- The Hidden DNA of Amazon, Apple, Facebook, and Google
- Lu par : Jonathan Todd Ross
- Durée : 8 h et 32 min
- Version intégrale Livre audio
- Date de publication : 03/10/2017
- Langue : Anglais
- Éditeur : Penguin Audio
Just about everyone thinks they know how they got there.
Just about everyone is wrong.
For all that's been written about the Four over the last two decades, no one has captured their power and staggering success as insightfully as Scott Galloway.
Instead of buying the myths these companies broadcast, Galloway asks fundamental questions. How did the Four infiltrate our lives so completely that they're almost impossible to avoid (or boycott)? Why does the stock market forgive them for sins that would destroy other firms? And as they race to become the world's first trillion-dollar company, can anyone challenge them?
In the same irreverent style that has made him one of the world's most celebrated business professors, Galloway deconstructs the strategies of the Four that lurk beneath their shiny veneers. He shows how they manipulate the fundamental emotional needs that have driven us since our ancestors lived in caves, at a speed and scope others can't match. And he reveals how you can apply the lessons of their ascent to your own business or career.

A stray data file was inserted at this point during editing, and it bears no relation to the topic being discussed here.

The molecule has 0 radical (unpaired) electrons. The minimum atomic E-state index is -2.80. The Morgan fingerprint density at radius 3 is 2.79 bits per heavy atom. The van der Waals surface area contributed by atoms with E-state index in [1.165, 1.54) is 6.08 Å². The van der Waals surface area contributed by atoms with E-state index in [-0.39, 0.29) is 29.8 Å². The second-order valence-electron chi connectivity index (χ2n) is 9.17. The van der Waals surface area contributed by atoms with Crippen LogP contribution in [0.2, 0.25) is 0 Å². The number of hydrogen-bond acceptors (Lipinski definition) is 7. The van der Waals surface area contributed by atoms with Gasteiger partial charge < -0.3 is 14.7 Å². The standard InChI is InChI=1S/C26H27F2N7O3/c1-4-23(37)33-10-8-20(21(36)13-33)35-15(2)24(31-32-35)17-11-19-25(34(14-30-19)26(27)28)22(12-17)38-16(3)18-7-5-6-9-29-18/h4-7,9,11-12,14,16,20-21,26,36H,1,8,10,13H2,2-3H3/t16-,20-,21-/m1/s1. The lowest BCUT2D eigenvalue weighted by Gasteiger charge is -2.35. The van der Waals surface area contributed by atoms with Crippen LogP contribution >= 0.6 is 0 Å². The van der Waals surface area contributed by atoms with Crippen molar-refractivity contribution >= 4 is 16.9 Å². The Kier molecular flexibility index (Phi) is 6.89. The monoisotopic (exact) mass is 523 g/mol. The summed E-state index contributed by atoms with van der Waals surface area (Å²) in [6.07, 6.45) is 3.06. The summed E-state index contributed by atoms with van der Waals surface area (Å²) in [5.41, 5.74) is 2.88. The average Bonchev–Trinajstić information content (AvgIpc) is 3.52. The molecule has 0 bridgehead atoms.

Whether you want to compete with them, do business with them, or simply live in the world they dominate, you need to understand the Four.
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Auteur(s) : Pierre Gauthier le 25/02/2018
Disorganized and Diappointing!
In this stretched out and longish essay, Scott Galloway, a university professor who has himself dabbled in business, takes on what he calls the four Horsemen of the Apocalypse: Amazon, Google, Apple and Facebook.
His style is akin to fireworks with a multitude of strong assertions and striking statistics. Among other things, he has an outlandish fascination with cap value and refers to it again and again, as if the stock market were a dependable indicator of long term trends in economics. Who really cares what firm first reaches the trillion-dollar level?
Consequently, the book’s overall presentation is disorganized, with no consistent train of thought. This is compounded by the fact that the last chapters deal at length with career advice to young business professionals, that has nothing to do with the book’s proclaimed topic.
Professor Galloway is excessively personal and comes out as being overly proud of his present status as guest speaker in multiple events across the world. He spends much time describing elements that have little to do with the book’s topic, for instance his strange endeavour to take over and hollow out the New York Times, among other things by selling its Manhattan headquarters.
Overall, there is no reason to recommend to anyone to invest time and money in this overblown work.